Virus vs. vaccine: Should public schools mandate the vaccine?


Adam Fagen

A supporter for vaccines attends the March for Science from 2017.

To some, getting the COVID-19 vaccine is more frightening than the illness itself. Despite lucid evidence pointing out the deadly impact of the disease over the temporary side-effects of its vaccine, a significant number of people label the work of science a witchery. The resistance of these people then raises the question: Should the state and federal government mandate the distribution of the COVID-19 Vaccine in public schools?

One of the main concerns of such a decision is its constitutionality. The short answer is yes, states have the right to force their residents to take the vaccine or face a repercussion. The legality can be found in a Supreme court case over a century ago. In 1905, the case  Jacobson vs. Massachusetts ruled that states have under their police powers the authority to enact reasonable regulations as necessary to protect public health, public safety, and the common good. Vaccination mandates are precisely what the ruling was alluding to.

From the outset, many argue the COVID-19 vaccine shouldn’t be something to be mandated. Teachers may be required by the board of education to get an annual flu shot, and engineers might be required to take the covid vaccine in order to keep their company afloat, but students have no such obligations. Parents should be the critical decision-makers of their children’s health, not the state. Furthermore, Pew Research Center recorded that approximately 69% of Americans approve of and intend to receive the vaccine, and this number rises every week. If a large enough percentage of students get the vaccine, the virus becomes an insignificant pest, and no mandates are necessary.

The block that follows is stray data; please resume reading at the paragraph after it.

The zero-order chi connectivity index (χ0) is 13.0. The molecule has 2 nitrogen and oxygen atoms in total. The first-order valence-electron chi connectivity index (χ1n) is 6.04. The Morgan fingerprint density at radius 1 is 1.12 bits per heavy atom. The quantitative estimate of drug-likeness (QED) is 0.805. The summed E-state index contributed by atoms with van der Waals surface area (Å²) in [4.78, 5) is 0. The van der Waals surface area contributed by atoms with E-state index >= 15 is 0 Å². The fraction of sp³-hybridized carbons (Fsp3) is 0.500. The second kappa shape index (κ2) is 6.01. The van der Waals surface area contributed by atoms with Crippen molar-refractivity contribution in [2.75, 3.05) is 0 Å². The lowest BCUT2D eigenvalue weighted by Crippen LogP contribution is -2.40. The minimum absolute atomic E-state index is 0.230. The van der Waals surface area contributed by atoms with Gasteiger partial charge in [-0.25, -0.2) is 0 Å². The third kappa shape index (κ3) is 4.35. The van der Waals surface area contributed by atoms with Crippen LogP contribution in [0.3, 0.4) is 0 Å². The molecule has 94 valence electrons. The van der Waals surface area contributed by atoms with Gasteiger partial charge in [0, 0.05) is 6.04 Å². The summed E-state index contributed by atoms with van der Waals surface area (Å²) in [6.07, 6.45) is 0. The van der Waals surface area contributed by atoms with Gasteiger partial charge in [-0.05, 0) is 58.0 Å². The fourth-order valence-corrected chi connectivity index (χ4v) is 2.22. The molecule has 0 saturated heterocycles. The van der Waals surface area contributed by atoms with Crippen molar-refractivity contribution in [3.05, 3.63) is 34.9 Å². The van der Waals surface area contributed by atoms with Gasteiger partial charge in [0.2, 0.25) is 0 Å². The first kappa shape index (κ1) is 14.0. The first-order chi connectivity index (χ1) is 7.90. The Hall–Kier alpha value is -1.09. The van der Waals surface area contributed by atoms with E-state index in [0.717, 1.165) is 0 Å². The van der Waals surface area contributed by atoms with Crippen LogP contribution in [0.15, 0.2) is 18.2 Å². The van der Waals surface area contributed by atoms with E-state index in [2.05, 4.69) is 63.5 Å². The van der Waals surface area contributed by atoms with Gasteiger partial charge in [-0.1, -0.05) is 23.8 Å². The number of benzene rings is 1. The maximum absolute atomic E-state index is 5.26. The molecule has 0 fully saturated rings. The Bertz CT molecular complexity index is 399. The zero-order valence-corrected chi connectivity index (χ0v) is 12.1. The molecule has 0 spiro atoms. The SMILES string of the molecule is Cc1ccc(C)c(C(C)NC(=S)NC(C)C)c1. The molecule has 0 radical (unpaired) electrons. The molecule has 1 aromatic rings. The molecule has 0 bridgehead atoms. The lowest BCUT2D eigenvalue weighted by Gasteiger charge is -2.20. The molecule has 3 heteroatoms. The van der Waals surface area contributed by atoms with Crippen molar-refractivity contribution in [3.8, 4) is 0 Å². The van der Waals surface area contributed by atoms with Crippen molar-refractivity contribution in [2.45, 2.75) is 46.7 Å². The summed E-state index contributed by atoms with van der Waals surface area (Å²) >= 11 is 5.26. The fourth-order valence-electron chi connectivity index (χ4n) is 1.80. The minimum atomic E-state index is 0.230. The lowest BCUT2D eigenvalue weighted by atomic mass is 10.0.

However, Becker’s Hospital Review notes in a study that the percentage of people who intend to get the vaccine drops significantly in certain red states like Alabama compared to more blue states like New York. In these regions, the risk is higher for students who attend schools, and their populations are more antagonistic to the idea of mandating vaccination. Their arguments belittle the virus, attributing to its relatively low mortality rate. They consider the vaccine itself, which was developed in a hurry, to be a greater threat.

Just one year ago, scientists puzzled over how a single microorganism in Wuhan, China was able to spread to every corner of the United States, and beyond. Then reports of the virus mutations began to circulate in Italy and Britain, sending doctors into a frenzy. A crackpot in South Carolina could become the new Wuhan, spreading COVID-19 deviants. The fact is, the longer the virus exists, the more dangerous it will become. It must end here and now. Mandating the vaccine in schools is not a necessary evil at this time, but continued resistance to it will only further harm our health, economy, and education.

Jacobson was a U.S. citizen who brought his refusal to get the smallpox vaccine to court in 1905. Disregarding the Americans who were dead, scarred, or had their livelihoods stolen by smallpox, he asserted that it was his constitutional right to reject the vaccine. The Supreme Court in 1905 voted for altruism. The lessons learned a hundred years ago, or even one year prior to today, serve to remind us of when to draw the line between the rights of the individual and the common good.